“When you look at small businesses people do tend to work a lot of hours, it’s just part of the game. People have a lot of flexibility to work as it works best for them. We wanted to develop a synchronous platform so people can spend two hours at night putting their kids to bed but they don’t miss anything -- it’s all there.
“We also wanted to blunt that ‘always-on’ effect and make people feel like I can do my life and come back and we can communicate in ways that are most convenient and conducive to us living our lives both inside and outside of our work.”
L-R: Damian Fasciani from REA Group, Dave Budge from Isobar, Ken Shepherd from SEEK and Slack's Ali Rayl at the Australian office launch.
Damian Fasciani, Head of Technology, Enterprise of real estate advertising firm REA Group told attendees at the Slack Melbourne launch that Slack had had a huge impact on the amount of emails sent within the company.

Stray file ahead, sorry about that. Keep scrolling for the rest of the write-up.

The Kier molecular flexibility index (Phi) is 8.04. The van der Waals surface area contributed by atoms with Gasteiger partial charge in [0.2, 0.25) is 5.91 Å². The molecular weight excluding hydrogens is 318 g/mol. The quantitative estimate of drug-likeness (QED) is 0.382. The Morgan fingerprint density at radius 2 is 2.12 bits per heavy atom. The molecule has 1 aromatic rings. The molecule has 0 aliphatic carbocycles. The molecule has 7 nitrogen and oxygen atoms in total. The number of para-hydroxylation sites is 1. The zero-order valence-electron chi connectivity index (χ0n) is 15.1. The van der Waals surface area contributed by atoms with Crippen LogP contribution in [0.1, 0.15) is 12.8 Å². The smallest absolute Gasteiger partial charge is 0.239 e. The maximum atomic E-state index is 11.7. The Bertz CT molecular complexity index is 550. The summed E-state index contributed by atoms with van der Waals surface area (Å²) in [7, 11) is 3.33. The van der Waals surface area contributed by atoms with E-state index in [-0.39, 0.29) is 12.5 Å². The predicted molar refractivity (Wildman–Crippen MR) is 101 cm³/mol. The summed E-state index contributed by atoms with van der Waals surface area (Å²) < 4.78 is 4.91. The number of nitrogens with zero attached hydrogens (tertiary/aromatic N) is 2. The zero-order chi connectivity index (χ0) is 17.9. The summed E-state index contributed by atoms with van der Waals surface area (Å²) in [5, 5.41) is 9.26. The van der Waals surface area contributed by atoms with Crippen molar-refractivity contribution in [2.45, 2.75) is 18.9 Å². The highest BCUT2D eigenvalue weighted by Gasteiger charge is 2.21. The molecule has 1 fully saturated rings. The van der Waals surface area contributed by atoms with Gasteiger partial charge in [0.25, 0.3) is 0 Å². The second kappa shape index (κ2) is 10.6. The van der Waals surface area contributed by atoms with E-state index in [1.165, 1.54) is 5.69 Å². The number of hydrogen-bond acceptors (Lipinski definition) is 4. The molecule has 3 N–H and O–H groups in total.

“Even though we are a digital company we are still heavily reliant on email like most organisations out there,” he said. “And I think Slack has changed how we look at communication both domestically and within our cross-regional teams in other parts of the world.
“We have reduced emails by over a million over the past 18 months. It’s changed the way we get information and it has made daily operations a lot more efficient.”
Slack’s own stats report that teams which use it report a 32 percent increase in productivity, a 48.6 percent reduction in emails, a 25.1 percent reduction in meetings.
But Slack is just about getting more work done -- although that’s a super-attractive benefit for small business owners.